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Adoption breakdowns higher than estimated, report claims

Adoption breakdowns are higher than previously estimated, a study commissioned by the Department for Education has concluded.

Entitled Beyond the Adoption Order: challenges, interventions and adoption disruption, the University of Bristol report is based on local authority records and interviews with close to 400 adoptive parents. It is thought to be the first report to ever look at the reasons for adoption failure.

Over a 12 year period, the rate of adoption breakdown was 3.4 per cent, according to the local authority data, but nine per cent according to the information from adoptive parents. The local authority data is likely to be an underestimation, the report claims.

Adoptions are a significant  ten times more likely to break down while the children are teenagers when compared with children under the age of four. Eighty per cent of such breakdowns are due to violent behaviour, the report claims.

Other breakdowns had occurred following difficult behaviour by the child, including intimidation, threats and being blamed by the child for their difficulties. Poor post-adoption support was also a factor.

Children most at risk of  adoption disruption and breakdown included those who had been older when they first entered the care system; those who had been waiting for adoption in the care system longer; and those who had already been moved to a number of different placements.

A quarter of adoptive parents said they had struggled to cope with children with “multiple and overlapping difficulties”.

The report explains:

“Many parents said they lived in fear. Child aggression and violence within the adoptive home raises important issues for post-adoption services and for children’s services more generally.”

Many parents did not know where to turn when the adoption ran into difficulties and struggled to access the limited support available. Sometimes the problems did not meet agency criteria and sometimes support agencies simply failed to act.

Hugh Thornbery is chief executive of Adoption UK. He said:

“Many adopted children have experienced abuse and neglect and it is vital that support is available for their entire childhood and beyond, not just in the early years of an adoption placement. We are encouraged that this research heralds the start of a new era in our knowledge about adoption and will allow us to focus our vital work supporting adoptive families.”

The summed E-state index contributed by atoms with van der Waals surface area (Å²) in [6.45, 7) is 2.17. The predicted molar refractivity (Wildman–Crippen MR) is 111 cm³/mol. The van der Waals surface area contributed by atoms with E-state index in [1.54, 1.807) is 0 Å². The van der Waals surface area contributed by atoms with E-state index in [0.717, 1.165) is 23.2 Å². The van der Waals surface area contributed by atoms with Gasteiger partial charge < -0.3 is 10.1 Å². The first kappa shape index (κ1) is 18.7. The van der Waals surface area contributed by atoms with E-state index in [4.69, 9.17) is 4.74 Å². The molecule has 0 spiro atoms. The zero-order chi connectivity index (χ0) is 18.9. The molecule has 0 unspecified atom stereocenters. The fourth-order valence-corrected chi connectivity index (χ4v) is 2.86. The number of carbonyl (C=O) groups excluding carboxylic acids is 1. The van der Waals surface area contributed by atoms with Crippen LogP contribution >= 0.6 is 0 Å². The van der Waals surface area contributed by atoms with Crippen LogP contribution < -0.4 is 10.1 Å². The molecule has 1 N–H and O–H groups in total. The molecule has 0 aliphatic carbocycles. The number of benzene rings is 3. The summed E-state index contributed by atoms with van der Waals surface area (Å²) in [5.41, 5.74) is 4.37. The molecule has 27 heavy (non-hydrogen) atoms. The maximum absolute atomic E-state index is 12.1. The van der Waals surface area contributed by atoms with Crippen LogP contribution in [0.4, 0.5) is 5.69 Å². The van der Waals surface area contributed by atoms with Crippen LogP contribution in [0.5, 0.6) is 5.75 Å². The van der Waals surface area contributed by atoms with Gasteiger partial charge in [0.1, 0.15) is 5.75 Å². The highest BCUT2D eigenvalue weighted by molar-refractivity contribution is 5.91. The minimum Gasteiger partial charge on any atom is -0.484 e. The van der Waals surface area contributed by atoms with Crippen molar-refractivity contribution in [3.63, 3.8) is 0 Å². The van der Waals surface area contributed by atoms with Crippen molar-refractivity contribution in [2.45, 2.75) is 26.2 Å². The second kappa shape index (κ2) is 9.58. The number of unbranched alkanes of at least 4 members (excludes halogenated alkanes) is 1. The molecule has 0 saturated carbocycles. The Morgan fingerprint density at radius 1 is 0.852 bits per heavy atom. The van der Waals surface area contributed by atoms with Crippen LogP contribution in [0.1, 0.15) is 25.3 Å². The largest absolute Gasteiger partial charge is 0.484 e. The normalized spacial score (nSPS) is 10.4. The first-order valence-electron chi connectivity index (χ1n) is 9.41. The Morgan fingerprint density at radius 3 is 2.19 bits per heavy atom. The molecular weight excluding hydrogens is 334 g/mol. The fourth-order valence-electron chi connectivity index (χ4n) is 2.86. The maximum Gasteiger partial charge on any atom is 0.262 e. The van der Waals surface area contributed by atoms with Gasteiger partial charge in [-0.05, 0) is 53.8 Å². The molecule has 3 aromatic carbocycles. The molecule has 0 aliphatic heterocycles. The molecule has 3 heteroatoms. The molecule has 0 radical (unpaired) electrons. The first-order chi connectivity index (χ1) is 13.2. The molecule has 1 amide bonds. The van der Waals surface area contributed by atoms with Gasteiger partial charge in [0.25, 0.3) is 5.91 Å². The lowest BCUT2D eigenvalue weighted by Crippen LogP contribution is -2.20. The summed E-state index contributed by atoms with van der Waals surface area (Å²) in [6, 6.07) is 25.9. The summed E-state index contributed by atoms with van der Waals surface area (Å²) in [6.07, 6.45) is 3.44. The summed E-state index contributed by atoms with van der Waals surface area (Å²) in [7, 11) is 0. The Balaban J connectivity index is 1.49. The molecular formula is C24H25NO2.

Photo by Horia Varlan under a Creative Commons licence

The blog team at Stowe is a group of writers based across our family law offices who share their advice on the wellbeing and emotional aspects of divorce or separation from personal experience. As well as pieces from our family law solicitors, guest contributors also regularly contribute to share their knowledge.

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  1. Winston Smith says:

    This has been known for years that the failure rate was much higher than admitted, and failures come when the children are teenagers..

    We have had to advise adoptive families who do not know where to turn.

    In several cases they have been blamed by the Social Services Dept. and the child taken back into Care.

    The problem is the dogmas around which this took place-“The Forever Family” and “Permanency” – thus the placements cannot fail.

    We were told for years there were no statistics being kept, then it was discovered the DoH statisticians had them.

    One problem not taken into account is that if the child is Attached to their original parents under Attachment Theory ( J.Bowlby) then Disrupted Attachment will take place as the result of the Forced Adoption and this will come out in their teenage years.

  2. President highlights tension on adoption between councils and the government - Marilyn Stowe Blog says:

    […] It costs  a lot of money to keep children in care, and such children effectively have to  grow up without parents. But even those lucky children who do find new families may from troubled backgrounds and be afflicted by behavioural and emotional issues that can prove a terrible burden to the most well-intentioned of adoptive parents. Adoption breakdowns are not unknown. […]

  3. Adoption breakdowns higher than estimated, report claims – Marilyn Stowe Blog | adviceandhelpforpeoplegoingthroughthefamilycourts says:

    […] Adoption breakdowns higher than estimated, report claims – Marilyn Stowe Blog. […]

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